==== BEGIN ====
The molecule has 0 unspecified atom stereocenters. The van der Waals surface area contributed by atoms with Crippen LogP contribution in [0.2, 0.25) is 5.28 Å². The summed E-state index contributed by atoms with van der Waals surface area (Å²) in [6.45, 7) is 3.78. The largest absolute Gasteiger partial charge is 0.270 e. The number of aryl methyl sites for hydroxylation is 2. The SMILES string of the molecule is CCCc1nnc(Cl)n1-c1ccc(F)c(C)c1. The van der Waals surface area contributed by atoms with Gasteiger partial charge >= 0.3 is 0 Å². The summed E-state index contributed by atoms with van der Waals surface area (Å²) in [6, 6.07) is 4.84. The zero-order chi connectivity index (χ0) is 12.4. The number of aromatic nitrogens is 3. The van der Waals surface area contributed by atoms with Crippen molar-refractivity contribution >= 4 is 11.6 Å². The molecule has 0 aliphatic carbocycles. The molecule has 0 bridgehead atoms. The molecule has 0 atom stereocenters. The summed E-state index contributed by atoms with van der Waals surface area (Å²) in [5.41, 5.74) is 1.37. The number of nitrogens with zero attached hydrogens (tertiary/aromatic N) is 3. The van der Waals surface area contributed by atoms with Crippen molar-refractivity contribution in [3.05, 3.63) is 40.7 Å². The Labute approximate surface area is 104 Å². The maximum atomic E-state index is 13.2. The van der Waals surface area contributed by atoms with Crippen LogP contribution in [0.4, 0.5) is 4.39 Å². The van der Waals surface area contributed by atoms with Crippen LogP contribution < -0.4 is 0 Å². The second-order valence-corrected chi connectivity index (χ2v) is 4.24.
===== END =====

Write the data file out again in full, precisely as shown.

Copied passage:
The molecule has 0 unspecified atom stereocenters. The van der Waals surface area contributed by atoms with Crippen LogP contribution in [0.2, 0.25) is 5.28 Å². The summed E-state index contributed by atoms with van der Waals surface area (Å²) in [6.45, 7) is 3.78. The largest absolute Gasteiger partial charge is 0.270 e. The number of aryl methyl sites for hydroxylation is 2. The SMILES string of the molecule is CCCc1nnc(Cl)n1-c1ccc(F)c(C)c1. The van der Waals surface area contributed by atoms with Gasteiger partial charge >= 0.3 is 0 Å². The summed E-state index contributed by atoms with van der Waals surface area (Å²) in [6, 6.07) is 4.84. The zero-order chi connectivity index (χ0) is 12.4. The number of aromatic nitrogens is 3. The van der Waals surface area contributed by atoms with Crippen molar-refractivity contribution >= 4 is 11.6 Å². The molecule has 0 aliphatic carbocycles. The molecule has 0 bridgehead atoms. The molecule has 0 atom stereocenters. The summed E-state index contributed by atoms with van der Waals surface area (Å²) in [5.41, 5.74) is 1.37. The number of nitrogens with zero attached hydrogens (tertiary/aromatic N) is 3. The van der Waals surface area contributed by atoms with Crippen molar-refractivity contribution in [3.05, 3.63) is 40.7 Å². The Labute approximate surface area is 104 Å². The maximum atomic E-state index is 13.2. The van der Waals surface area contributed by atoms with Crippen LogP contribution in [0.4, 0.5) is 4.39 Å². The van der Waals surface area contributed by atoms with Crippen LogP contribution < -0.4 is 0 Å². The second-order valence-corrected chi connectivity index (χ2v) is 4.24.